By ANIKA SETHY
Cornell’s study abroad program — in light of the University’s goal to double enrollment by 2020 — faces an underrepresentation of minority students, according to Corinna Lewis, outreach coordinator for Cornell Abroad.
Lewis said that this underrepresentation — both nationwide and at Cornell — exists due to financial barriers and family dynamics in minority families.
“For some students of color, concerns about cost short-circuit their exploration of their options before they start,” Lewis said. “In some cases, family may be a deterrent to study abroad. If the student is far from home, first generation or the family can’t afford to visit, pressure can be put on the student to stay in the U.S.”
“President Skorton’s decision will have a ripple effect where ‘studying abroad’ becomes a part of Cornell’s culture. Thus, I do believe that more minorities will join the movement to obtain an international experience.” —Xavier Douglas ’15
According to Gretchen Mosereiff, data steward for CUAbroad, only 4 percent of students studying abroad identified as Latino or Latina in 2013, in comparison to a 10 percent enrollment rate of Latino undergraduate students in Cornell overall. Asian students made up less than 10 percent of students studying abroad, but almost 15 percent of students at Cornell.
This is in contrast to a nearly 57 percent enrollment rate of Caucasian students in study abroad programs versus a 47 percent enrollment rate at the University, according to Mosereiff.
Lewis added that the University has actively encouraged minority students to participate in study abroad programs by partnering with other on campus groups and student events.
“Students of color are part of the overall ‘face’ of CUAbroad,” she said. “[CUAbroad] constantly seeks to dispel the myth of the financial barrier by promoting the fact that the financial aid ‘goes with you’ and includes all expenses.”
Stephanie Martinez ’14, the president of Minority Association of Pre-Medical Students, said she does not personally know many minority students who have gone abroad.
“Although students should take initiative in finding programs to enhance their experience at Cornell, sometimes we just don’t know about all the opportunities that we have available, especially if you are a first generation college student like myself,” Martinez said. “We have a lot of great resources, but I haven’t really seen much exposure to the idea of studying abroad in these places.”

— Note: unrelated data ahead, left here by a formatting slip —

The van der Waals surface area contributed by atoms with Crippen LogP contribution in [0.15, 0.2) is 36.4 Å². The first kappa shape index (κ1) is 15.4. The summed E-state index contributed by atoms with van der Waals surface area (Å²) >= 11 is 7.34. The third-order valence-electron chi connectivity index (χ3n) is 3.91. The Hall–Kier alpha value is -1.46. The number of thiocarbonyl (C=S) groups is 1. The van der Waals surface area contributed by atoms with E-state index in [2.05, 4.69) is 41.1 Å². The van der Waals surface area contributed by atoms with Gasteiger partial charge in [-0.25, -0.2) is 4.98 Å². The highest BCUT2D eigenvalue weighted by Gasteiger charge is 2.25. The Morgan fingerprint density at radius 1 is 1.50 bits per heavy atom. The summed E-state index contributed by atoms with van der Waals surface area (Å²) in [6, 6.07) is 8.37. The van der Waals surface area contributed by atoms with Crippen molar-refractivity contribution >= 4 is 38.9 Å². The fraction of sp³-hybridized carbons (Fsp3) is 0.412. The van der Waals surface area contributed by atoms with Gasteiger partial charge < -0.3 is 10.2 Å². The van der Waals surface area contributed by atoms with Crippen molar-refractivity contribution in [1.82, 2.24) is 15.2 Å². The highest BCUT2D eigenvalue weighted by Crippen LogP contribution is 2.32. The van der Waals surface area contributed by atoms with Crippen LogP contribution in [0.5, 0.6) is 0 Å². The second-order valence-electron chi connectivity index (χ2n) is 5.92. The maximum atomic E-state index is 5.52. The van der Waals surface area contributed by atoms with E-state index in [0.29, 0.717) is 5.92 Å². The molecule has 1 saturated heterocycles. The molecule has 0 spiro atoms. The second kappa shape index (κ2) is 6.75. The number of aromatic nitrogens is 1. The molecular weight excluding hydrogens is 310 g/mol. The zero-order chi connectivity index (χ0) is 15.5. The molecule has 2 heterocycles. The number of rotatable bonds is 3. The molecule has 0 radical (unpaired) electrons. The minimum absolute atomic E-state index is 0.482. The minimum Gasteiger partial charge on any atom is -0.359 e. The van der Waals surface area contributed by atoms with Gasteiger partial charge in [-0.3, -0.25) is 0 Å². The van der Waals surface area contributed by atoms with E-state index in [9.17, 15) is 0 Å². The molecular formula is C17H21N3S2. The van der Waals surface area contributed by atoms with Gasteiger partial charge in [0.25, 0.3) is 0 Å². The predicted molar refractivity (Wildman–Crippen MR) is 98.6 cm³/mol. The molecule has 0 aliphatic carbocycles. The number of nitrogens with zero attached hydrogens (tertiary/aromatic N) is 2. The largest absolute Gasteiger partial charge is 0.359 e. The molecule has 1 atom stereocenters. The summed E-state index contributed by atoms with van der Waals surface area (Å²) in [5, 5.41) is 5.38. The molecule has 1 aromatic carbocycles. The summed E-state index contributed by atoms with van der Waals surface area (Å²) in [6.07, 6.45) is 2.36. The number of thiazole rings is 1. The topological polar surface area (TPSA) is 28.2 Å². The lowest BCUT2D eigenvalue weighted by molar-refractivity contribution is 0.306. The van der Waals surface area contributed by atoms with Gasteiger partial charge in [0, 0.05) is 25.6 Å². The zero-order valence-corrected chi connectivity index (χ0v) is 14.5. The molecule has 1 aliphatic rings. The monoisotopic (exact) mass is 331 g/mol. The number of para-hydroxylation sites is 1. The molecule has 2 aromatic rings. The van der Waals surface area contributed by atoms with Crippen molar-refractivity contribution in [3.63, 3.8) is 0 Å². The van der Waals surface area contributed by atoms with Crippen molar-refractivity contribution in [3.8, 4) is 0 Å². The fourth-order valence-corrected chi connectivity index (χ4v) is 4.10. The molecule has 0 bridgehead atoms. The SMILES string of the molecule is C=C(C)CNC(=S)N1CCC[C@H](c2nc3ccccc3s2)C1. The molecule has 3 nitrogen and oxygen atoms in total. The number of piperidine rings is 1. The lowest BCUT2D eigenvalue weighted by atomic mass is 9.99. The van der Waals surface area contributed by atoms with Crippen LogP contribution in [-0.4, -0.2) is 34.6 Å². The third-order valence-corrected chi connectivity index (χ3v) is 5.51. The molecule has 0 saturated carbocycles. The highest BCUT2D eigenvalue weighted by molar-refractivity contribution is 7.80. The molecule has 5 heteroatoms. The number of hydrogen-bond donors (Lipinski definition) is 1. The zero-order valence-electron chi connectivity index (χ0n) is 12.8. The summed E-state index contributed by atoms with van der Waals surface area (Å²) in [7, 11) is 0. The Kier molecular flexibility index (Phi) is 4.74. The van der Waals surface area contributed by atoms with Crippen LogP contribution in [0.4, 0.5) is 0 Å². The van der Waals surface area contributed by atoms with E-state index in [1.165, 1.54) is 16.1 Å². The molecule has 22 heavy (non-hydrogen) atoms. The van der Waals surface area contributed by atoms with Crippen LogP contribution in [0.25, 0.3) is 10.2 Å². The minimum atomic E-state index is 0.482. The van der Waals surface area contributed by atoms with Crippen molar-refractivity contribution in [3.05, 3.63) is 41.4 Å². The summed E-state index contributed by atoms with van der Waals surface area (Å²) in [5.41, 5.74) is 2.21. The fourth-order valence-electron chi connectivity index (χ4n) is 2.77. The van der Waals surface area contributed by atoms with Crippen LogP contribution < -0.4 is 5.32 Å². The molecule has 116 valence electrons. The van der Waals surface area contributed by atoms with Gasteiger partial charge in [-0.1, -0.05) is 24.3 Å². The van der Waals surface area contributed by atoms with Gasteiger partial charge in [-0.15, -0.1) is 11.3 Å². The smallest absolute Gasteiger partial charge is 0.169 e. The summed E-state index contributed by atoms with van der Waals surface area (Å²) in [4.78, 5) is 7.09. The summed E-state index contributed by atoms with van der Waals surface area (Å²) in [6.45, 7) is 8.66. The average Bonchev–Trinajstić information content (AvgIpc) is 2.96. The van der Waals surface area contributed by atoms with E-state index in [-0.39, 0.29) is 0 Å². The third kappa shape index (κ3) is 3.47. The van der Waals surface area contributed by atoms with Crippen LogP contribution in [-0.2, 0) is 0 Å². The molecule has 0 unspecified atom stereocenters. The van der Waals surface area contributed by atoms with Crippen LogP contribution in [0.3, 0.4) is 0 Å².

Nancy Cervantes ’15, co-chair of Movimiento Estudiantil Chicano de Aztlán, said the underrepresentation of minority students may also be caused by family values and, in some cases, immigration issues.
“Many first generation students are also a very important part of their families, and they are seen as the role model and sometimes caretaker of the family, so leaving the country for an extended amount of time could be problematic,” Cervantes said. “There is also the matter of undocumented students as they cannot leave the country for these programs.”
Edwin Rosendo ’15, co-chair of the Men of Color Council — who is currently in the process of applying to study abroad in London — however, said that his status as a minority has had no effect on his application experience.
“The reason I chose to study abroad was purely to obtain experiences I haven’t had before and in choosing a site to study abroad, the fact that I am a minority never really played a large role,” he said. “I believe anyone studying abroad, being a minority or not, becomes a minority in whichever country they choose to study abroad.”
Xavier Douglas ’15 — who has traveled to over 14 countries while at Cornell — said he often feels like an “ambassador” for minorities while he is abroad.
“I remember when a group of students bombarded me when I was in France asking me to rap, and when I was involuntarily selected to play basketball in Italy,” Douglas said. “These types of situations do not make me feel uncomfortable, but rather provide me with an opportunity to positively change conventional stereotypes that are held by foreigners about minorities in the United States.”
Douglas also said the University as a whole has made an active effort to encourage study abroad.
“President Skorton’s decision will have a ripple effect where ‘studying abroad’ becomes a part of Cornell’s culture,” Douglas said. “Thus, I do believe that more minorities will join the movement to obtain an international experience.”